- The Turkish man said he had no knowledge of explosive substances found in his home
- There are indications one man attended a militant training camp, an analyst says
- Police are currently trying to unlock the contents of 32 GB thumb drive
- Police sources say the men had gathered enough explosives to "blow up a bus"
A judge at the Spanish National Court took statements Friday from three men who may have been plotting terrorist attacks on British and U.S. targets, an Interior Ministry spokeswoman said.
Judge Pablo Ruz has not yet decided whether to prosecute the defendants, a court spokesman said.
Two of the men were arrested Wednesday and the third Thursday. The case has been called one of Spain's largest operations against al Qaeda, according to Spanish Interior Minister Jorge Fernandez Diaz.
The investigation is now focusing on finding the explosives that the three suspects may have hidden, police sources said. Spanish police were searching a construction company in Gibraltar.
The Interior Ministry said the men were "ready to act in Spain and Europe." One of the men is Turkish, and the other two are believed to be of Russian-Chechen origin. Police sources said they had gathered enough explosives to "blow up a bus."
Authorities later identified the Turkish national as Cengiz Yalcin, and the others are Ahmad Avar and Muhammad Adamov.
Avar, who was apparently once apart of Russia's Army Special Forces, an expert in poison and a trained sniper, is thought to be the head suspected al Qaeda cell. He had been living in Spain for two months, police said.
Adamov, authorities say, had received "intensive training in the camps of Afghanistan where he became an expert in managing explosives." He is also suspected to have had a hand in the recent Moscow bombings.
The two Chechen men arrested Wednesday were on a bus traveling to France when police detained them.
Authorities say they "resisted fiercely."
Police sources added that they were stopped in Almuradiel, a town about midway between Madrid and the country's southern coast.
The third was held in the province of Cadiz on Spain's southern coast.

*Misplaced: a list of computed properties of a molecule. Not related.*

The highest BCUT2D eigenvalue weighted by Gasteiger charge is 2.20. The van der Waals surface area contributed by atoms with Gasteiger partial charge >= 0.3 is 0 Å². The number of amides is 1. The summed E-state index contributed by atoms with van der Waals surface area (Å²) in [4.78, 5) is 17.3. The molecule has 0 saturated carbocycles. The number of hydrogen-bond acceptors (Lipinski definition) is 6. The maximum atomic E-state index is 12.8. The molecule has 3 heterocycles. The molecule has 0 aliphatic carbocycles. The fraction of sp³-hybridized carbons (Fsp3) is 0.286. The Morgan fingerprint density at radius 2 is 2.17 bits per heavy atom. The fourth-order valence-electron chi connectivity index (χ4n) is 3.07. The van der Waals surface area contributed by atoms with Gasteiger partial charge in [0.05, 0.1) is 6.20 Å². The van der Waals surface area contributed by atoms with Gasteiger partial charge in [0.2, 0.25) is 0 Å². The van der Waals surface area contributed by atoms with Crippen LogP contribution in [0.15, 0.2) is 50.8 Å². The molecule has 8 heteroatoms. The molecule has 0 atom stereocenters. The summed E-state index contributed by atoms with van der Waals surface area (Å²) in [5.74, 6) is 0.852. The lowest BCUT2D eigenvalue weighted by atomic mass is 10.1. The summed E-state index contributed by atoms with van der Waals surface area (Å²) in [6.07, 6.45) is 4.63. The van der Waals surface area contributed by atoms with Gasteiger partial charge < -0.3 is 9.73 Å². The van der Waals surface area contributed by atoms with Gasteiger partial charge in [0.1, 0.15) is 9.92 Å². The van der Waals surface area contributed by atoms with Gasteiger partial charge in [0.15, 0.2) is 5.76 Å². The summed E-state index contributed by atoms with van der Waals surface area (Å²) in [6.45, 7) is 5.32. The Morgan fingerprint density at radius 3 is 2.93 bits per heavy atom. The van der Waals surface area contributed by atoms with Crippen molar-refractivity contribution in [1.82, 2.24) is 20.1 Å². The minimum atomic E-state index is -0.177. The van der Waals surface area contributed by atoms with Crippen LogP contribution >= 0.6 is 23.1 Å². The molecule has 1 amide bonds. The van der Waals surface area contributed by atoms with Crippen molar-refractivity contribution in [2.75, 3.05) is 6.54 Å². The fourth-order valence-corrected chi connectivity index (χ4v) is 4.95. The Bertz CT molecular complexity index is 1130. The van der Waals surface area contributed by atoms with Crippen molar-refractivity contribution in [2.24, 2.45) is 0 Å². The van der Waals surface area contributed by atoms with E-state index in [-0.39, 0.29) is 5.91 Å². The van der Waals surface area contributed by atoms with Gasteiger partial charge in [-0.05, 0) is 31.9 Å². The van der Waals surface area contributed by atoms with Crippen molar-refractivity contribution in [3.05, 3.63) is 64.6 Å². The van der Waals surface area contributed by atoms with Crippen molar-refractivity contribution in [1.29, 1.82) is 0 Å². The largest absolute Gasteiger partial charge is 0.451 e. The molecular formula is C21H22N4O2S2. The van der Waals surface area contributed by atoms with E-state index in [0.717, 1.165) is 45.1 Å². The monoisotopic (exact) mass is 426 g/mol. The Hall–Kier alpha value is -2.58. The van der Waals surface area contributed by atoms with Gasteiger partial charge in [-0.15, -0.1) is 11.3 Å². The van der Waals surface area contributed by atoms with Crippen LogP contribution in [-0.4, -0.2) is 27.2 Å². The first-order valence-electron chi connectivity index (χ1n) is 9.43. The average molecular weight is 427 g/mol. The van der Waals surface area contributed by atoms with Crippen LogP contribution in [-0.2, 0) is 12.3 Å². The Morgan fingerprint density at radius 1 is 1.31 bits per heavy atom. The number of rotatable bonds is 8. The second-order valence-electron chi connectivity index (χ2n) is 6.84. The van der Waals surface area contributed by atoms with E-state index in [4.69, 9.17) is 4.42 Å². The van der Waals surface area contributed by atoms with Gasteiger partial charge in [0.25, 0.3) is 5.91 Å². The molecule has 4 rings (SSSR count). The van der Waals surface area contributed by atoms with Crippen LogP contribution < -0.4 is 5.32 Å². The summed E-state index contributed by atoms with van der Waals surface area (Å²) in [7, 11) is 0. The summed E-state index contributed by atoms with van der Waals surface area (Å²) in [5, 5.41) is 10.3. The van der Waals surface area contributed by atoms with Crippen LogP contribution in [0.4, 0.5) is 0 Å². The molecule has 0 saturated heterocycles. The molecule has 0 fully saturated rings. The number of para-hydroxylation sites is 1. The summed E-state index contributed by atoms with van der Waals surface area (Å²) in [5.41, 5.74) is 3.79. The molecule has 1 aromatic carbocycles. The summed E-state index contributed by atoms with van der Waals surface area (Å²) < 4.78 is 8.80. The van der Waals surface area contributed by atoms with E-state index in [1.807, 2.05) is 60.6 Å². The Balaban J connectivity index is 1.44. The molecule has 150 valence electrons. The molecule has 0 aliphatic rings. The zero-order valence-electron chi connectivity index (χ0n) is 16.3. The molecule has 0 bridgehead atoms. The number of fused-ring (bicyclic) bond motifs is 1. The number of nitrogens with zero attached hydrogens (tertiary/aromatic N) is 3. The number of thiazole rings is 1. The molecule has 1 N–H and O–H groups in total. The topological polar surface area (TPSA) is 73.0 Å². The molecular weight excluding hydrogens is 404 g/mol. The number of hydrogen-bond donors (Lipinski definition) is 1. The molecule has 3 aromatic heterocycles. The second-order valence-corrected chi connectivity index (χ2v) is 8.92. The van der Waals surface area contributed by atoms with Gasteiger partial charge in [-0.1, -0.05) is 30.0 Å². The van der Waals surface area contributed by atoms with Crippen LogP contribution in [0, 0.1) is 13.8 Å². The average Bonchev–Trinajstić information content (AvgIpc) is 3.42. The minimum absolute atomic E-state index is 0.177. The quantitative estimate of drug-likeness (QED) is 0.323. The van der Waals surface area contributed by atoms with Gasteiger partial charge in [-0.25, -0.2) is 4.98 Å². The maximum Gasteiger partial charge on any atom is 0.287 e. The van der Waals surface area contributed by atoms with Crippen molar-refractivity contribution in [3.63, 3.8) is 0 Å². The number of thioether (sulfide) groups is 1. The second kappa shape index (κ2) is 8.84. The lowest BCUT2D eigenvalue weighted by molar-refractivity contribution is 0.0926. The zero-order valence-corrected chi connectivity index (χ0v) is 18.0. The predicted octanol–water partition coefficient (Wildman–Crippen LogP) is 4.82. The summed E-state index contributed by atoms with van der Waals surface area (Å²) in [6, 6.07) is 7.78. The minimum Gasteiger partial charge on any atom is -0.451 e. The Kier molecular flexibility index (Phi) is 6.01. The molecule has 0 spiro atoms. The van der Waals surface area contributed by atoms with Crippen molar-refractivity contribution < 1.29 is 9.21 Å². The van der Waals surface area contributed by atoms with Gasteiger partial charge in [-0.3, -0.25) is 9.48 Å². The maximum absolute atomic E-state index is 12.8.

Yalcin said Friday that he had no knowledge of explosive substances found during a search of his home, according to source briefed on the court proceedings.
He added that he enjoys ultralight aircraft and remote-controlled airplanes, had equipment in his home used for three motor-powered paragliders and had wanted to teach his Chechen friends how to fly them.
Authorities say they believe Yalcin had been the logistics man of the group, and had been living legally in Spain where he worked for a construction company in Gibraltar.
The two Chechen men claimed that they were in Spain to apply for political asylum, and one acknowledged that he had been in Afghanistan, the source said.
All three have denied al Qaeda links.
Prosecutors have asked to be allowed to hold the Chechens for two more days to allow police to root out more evidence in their investigation, partly because certain intelligence exchanges are not considered admissible in court.
Police are currently trying to unlock the contents of 32 GB thumb drive that belongs to one of the Chechen suspects, according to Fernando Reinares, a senior international terrorism analyst at The Elcano Royal Institute in Madrid, who was briefed by Spanish security services on the investigation.
There are indications from intelligence developed in the investigation that one of the Chechen men attended a Lashkar e Taiba training camp, Reinares said.
The group is a Pakistan-based militant organization accused of multiple high-profile attacks, particularly those against neighboring India.
Authorities think France may have been the first target of the cell because suspects were traveling there. Spanish and French intelligence officials are still analyzing a laptop and documents located in the apartment of the Turkish suspect in San Roque, Cadiz.
The investigation is in its early stages, but Spanish security services have said that the men were most likely plotting to attack the joint U.S.-Spanish naval base at Rota or British interests in Gibraltar, according to Reinares.